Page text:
The Steam Boat As­so­ci­a­tion

Practical Boat Owner - - Boats -

The Steam Boat As­so­ci­a­tion of Great Bri­tain (SBA) was formed in 1971 to pro­mote the en­joy­ment of steam­boats and steam boat­ing, and to rep­re­sent the in­ter­ests of steam­boat own­ers.

To­day, the SBA has around 1,000 mem­bers lo­cated in more than 20 coun­tries through­out the world, who own over 400 work­ing steam pow­ered craft of var­i­ous sizes and types.

The as­so­ci­a­tion’s 96-page quar­terly jour­nal The Fun­nel keeps mem­bers up to date on ev­ery­thing from prod­ucts to events, boat builds, tips, meet­ings held around the UK and else­where, and much more.

They run sem­i­nars and can help with boiler de­sign ac­cred­i­ta­tion and test­ing to en­sure that things are done prop­erly in ac­cor­dance with best con­tem­po­rary prac­tice.

■ steam­boatas­so­ci­a­tion.co.uk

“It’s pos­si­ble to buy a steam launch for as lit­tle as £6,000,” says Rev­erend Mark Ru­dall, Editor of The Fun­nel, the Steam Boat As­so­ci­a­tion’s quar­terly jour­nal.

“It’s es­sen­tial to give the boat a thor­ough check over to en­sure that hull is in good con­di­tion, the en­gine is sound and the boiler has cur­rent cer­ti­fi­ca­tion or is likely to pass rig­or­ous scru­tiny by a new in­spec­tor who might not have seen it be­fore.”

Boiler ba­sics

The SBA has its own trad­ing arm that pro­vides pro­fes­sional boiler in­spec­tion ser­vices. As steam pres­sure can amount to some 17 Bar boiler safety has to be taken very se­ri­ously.

“As a rule of thumb, boats and boil­ers have fairly fi­nite lives, but en­gines can go on al­most in­def­i­nitely if main­tained prop­erly,” says Ru­dall.

“Boil­ers cor­rode if not well treated. Ir­reg­u­lar hobby use with in­ter­mit­tent heat­ing and cool­ing of the me­tal is less kind than the con­tin­u­ous use boil­ers re­ceived when in com­mer­cial ser­vice.”

For those who want to con­struct their own boat and power unit there are com­pa­nies who pro­duce plans for suit­able hulls and steam en­gines; among the more pop­u­lar are Stuart Turner en­gines, their 5A sin­gle cylin­der en­gine and their 6A com­pound unit be­ing good ex­am­ples.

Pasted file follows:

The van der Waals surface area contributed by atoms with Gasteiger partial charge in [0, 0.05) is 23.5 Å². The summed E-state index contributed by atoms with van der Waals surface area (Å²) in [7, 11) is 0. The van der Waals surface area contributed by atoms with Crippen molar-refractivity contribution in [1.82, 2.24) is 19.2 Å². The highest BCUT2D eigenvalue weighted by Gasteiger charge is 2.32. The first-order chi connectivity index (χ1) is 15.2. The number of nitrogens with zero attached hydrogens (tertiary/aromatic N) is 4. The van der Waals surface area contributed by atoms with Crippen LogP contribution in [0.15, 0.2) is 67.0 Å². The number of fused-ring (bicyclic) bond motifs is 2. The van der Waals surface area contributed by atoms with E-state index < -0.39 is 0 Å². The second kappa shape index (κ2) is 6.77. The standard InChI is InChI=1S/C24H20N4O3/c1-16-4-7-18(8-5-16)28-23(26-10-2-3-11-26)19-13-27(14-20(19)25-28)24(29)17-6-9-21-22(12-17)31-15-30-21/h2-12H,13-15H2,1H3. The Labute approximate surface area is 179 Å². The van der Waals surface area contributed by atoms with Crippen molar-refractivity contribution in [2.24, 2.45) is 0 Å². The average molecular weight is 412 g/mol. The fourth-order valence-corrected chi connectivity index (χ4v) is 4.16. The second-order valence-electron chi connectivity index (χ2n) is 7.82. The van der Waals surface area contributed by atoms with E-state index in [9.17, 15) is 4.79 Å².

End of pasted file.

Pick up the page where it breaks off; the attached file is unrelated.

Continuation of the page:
To the unini­ti­ated a boiler can ap­pear to be a dan­ger­ous smok­ing caul­dron to be treated with great care, even sus­pi­cion. How­ever, mod­ern ma­te­ri­als and pro­duc­tion meth­ods have made boiler tech­nol­ogy a much safer science.

Steam­boat boil­ers can be di­vided roughly into two cat­e­gories: fire-tube and wa­ter-tube. Fire-tube de­signs can be both hor­i­zon­tal and ver­ti­cal con­fig­u­ra­tion whereby heat is trans­mit­ted to the wa­ter and steam space via tubes car­ry­ing the hot ex­haust gasses to the fun­nel.

Wa­ter-tube de­signs tend to be lighter and carry less wa­ter. They also come in many forms. Steam is gen­er­ated from wa­ter car­ried in tubes and drums strate­gi­cally placed over the heat. Some­times, the ex­haust steam is piped back into feed-wa­ter for re­use in the boiler. Steam launch en­gines that con­dense in

this way run al­most silently while ‘non con­densed’ en­gines are called ‘puffers’ be­cause of the soft ‘puff-puff’ of the ex­haust beat up the fun­nel.

All boil­ers carry gauges to mon­i­tor the wa­ter level in­side and the steam pres­sure avail­able. Feed wa­ter for the boiler is fed by en­gine-driven pumps and/or in­jec­tors. Again, sim­i­lar to steam lo­co­mo­tives.

De­spite its greater weight the fire tube boiler has one ma­jor ben­e­fit: its rel­a­tively large quan­tity of wa­ter re­quires less at­ten­tion and main­tains pres­sure de­spite vari­a­tions in the heat source mak­ing for greater re­lax­ation on the part of the per­son con­trol­ling the boat’s en­gine.

Con­versely, pip­ing con­fig­u­ra­tions in wa­ter tube boil­ers are usu­ally ar­ranged to en­cour­age rapid circulation of the liq­uid, which in turn dis­trib­utes the heat source evenly and al­lows for more rapid heat trans­fer for a given sur­face area.

Steam launches are pop­u­lar around the world – this one’s at the Aus­tralian Wooden Boat Fes­ti­val in Tas­ma­nia

Steam boat en­thu­si­asts get to­gether reg­u­larly

The Steam Boat As­so­ci­a­tion’s The Fun­nel magazine cov­ers al things steam

Ian Buck­nall and crew aboard Melissa, at 14ft one of the most com­pact gems of the Steam Boat As­so­ci­a­tion fleet

Melissa’s ‘en­gine room’ a neat fire tube boiler pow­er­ing a Stuart Turner 5A en­gine

TOP A neat, con­tem­po­rary high pres­sure twin-cylin­der steam launch power plant ABOVE Melissa’s highly pol­ished cone-topped whis­tle

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